"La mujer no se siente bien."
Translation:The woman does not feel well.
One more example I'm confused with: "lo que tu sientes" means "what you feel", but "te sientes feliz" means "you feel happy". when do we use "te" instead of "tu"?? Thanks :)
The meaning of "sentir" changes when it is used with a reflexive pronoun (sentirse), so that the action of the verb affects the subject of the sentence. Using reflexive pronouns is good for translating English passive voice into Spanish and vice versa, as in La mujer no se siente bien = The woman is not feeling well (An alternative to the translation "The woman does not feel well.") This is called mediopassive (middle) voice.
Definition of mediopassive as per the Merriam-Webster Dictionary:
Mediopassive voice is considered a form of middle voice, which asserts that a person or thing both performs and is affected by the action represented. In the dictionary, mediopassive voice is defined as "a form or voice of a transitive verb which by origin is of the middle voice or is reflexive and shows by its meaning that it is developing toward passive use, or is used in both middle and passive meanings, or is used only in passive meanings."
The definition implies that mediopassive voice demonstrates a shift of sorts in verb usage. The verbs are classified as ergative verbs, in which the objects of transitive verbs and subjects of intransitive verbs are typically marked by the same linguistic forms.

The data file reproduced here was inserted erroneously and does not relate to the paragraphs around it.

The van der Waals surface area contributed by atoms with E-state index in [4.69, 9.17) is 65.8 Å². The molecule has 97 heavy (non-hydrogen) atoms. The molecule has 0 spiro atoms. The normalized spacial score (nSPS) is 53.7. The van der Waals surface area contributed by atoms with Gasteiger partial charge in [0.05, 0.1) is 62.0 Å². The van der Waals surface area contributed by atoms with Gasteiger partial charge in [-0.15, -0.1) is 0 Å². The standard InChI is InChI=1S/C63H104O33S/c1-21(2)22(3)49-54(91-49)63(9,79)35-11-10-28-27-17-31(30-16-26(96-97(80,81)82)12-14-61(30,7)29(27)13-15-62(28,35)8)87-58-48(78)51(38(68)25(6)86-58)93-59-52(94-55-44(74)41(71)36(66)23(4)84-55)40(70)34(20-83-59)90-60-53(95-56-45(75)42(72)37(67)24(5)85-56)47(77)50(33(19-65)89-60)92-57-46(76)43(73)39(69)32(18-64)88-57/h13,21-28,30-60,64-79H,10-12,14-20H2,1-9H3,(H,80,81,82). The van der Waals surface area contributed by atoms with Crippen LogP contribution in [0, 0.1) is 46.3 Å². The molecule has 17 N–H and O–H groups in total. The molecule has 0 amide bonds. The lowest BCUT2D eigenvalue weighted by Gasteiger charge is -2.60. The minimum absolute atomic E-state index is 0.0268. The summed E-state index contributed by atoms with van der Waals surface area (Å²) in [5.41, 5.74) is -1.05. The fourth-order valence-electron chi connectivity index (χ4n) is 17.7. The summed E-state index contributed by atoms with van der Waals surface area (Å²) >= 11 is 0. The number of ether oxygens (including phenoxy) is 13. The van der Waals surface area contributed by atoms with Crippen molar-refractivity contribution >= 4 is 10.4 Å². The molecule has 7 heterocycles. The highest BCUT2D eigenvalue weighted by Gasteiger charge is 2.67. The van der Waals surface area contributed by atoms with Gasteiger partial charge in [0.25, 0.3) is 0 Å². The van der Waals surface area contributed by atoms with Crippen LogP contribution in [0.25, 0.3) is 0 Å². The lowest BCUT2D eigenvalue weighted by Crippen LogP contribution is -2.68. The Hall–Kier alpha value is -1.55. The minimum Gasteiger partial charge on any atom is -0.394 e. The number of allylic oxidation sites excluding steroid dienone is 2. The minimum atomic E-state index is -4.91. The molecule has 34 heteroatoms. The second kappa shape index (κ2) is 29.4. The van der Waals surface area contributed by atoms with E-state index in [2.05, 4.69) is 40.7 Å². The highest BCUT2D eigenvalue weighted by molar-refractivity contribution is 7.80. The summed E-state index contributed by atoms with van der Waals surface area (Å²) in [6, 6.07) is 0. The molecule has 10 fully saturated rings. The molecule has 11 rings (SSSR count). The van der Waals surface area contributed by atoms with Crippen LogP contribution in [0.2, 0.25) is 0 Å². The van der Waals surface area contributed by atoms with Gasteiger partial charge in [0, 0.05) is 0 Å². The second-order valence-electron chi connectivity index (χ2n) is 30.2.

From the MIL website: Middle voice is a voice that indicates that the subject is the actor and acts upon himself or herself reflexively for his or her own benefit. In the case of plural subjects, the actors may, perhaps, act upon each other.
Why is there a "se" in the Spanish sentence? Let's try to explain: in Spanish "sentir" is a transitive verb, so it always needs an object. When there is no object in the English sentence (because the real object is the subject) in Spanish you must use the reflexive pronoun: me, te, se, nos, os. I feel pain: siento dolor. But I fell fine: ME siento bien.
thanks a lot for explain, it really helped me figure it out :) we have same thing in Slovak, so it is good to find some features in a new language.
I think you are confusing "ser" with "se", here the verb is "sentirse" meaning "to feel". For example se siente means she feels, me siento means I feel, te sientes means you feel, and so on...
ella se siente bien, she feels well
ella esta bien, she is well
Looks like you cracked the sentir/sentirse thing. It's not easy, I know.
Same mistake as in English I suppose. People don't "feel well". People "are well" or "feel good".
Many native English speakers do, even teachers, but it's still technically wrong. You don't "feel badly" either, you "feel bad". You could "be badly", but I've never heard of that.
Linda_, "Y'all" can't blame THAT one on the South - we don't say "be badly"!
Is the woman not feeling well physically or emotionally? Can you use "se siente" when talking about physical health?
Either physically or emotionally health can be described by "se siente."
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